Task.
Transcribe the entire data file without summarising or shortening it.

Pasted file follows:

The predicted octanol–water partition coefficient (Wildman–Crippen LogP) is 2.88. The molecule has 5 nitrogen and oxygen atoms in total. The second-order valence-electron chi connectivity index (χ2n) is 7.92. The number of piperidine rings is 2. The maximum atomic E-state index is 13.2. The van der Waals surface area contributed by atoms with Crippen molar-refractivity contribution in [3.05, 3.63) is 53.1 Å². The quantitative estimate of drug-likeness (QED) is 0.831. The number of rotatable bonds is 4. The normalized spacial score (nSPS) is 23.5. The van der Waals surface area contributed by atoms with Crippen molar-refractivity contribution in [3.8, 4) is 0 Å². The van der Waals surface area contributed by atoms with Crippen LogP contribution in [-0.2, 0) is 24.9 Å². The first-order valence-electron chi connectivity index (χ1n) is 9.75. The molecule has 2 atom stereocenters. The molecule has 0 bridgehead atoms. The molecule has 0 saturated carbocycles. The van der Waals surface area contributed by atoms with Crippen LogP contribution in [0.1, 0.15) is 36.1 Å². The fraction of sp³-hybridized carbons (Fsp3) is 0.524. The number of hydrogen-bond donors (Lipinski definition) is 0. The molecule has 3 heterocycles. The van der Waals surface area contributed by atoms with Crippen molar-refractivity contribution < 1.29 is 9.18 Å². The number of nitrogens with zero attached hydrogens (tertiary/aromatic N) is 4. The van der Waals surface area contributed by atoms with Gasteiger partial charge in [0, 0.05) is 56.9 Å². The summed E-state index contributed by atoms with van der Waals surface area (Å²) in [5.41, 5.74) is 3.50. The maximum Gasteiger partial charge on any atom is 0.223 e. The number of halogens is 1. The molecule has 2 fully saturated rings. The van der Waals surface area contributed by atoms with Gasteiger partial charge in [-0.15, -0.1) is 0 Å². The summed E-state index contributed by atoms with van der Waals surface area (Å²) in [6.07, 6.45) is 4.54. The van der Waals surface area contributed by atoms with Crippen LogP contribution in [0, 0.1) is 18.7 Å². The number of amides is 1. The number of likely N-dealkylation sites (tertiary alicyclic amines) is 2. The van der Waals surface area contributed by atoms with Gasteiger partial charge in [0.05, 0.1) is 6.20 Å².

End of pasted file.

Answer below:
The predicted octanol–water partition coefficient (Wildman–Crippen LogP) is 2.88. The molecule has 5 nitrogen and oxygen atoms in total. The second-order valence-electron chi connectivity index (χ2n) is 7.92. The number of piperidine rings is 2. The maximum atomic E-state index is 13.2. The van der Waals surface area contributed by atoms with Crippen molar-refractivity contribution in [3.05, 3.63) is 53.1 Å². The quantitative estimate of drug-likeness (QED) is 0.831. The number of rotatable bonds is 4. The normalized spacial score (nSPS) is 23.5. The van der Waals surface area contributed by atoms with Crippen molar-refractivity contribution in [3.8, 4) is 0 Å². The van der Waals surface area contributed by atoms with Crippen LogP contribution in [-0.2, 0) is 24.9 Å². The first-order valence-electron chi connectivity index (χ1n) is 9.75. The molecule has 2 atom stereocenters. The molecule has 0 bridgehead atoms. The molecule has 0 saturated carbocycles. The van der Waals surface area contributed by atoms with Crippen LogP contribution in [0.1, 0.15) is 36.1 Å². The fraction of sp³-hybridized carbons (Fsp3) is 0.524. The number of hydrogen-bond donors (Lipinski definition) is 0. The molecule has 3 heterocycles. The van der Waals surface area contributed by atoms with Crippen molar-refractivity contribution < 1.29 is 9.18 Å². The number of nitrogens with zero attached hydrogens (tertiary/aromatic N) is 4. The van der Waals surface area contributed by atoms with Gasteiger partial charge in [0, 0.05) is 56.9 Å². The summed E-state index contributed by atoms with van der Waals surface area (Å²) in [5.41, 5.74) is 3.50. The maximum Gasteiger partial charge on any atom is 0.223 e. The number of halogens is 1. The molecule has 2 fully saturated rings. The van der Waals surface area contributed by atoms with Gasteiger partial charge in [-0.15, -0.1) is 0 Å². The summed E-state index contributed by atoms with van der Waals surface area (Å²) in [6.07, 6.45) is 4.54. The van der Waals surface area contributed by atoms with Crippen LogP contribution in [0, 0.1) is 18.7 Å². The number of amides is 1. The number of likely N-dealkylation sites (tertiary alicyclic amines) is 2. The van der Waals surface area contributed by atoms with Gasteiger partial charge in [0.05, 0.1) is 6.20 Å².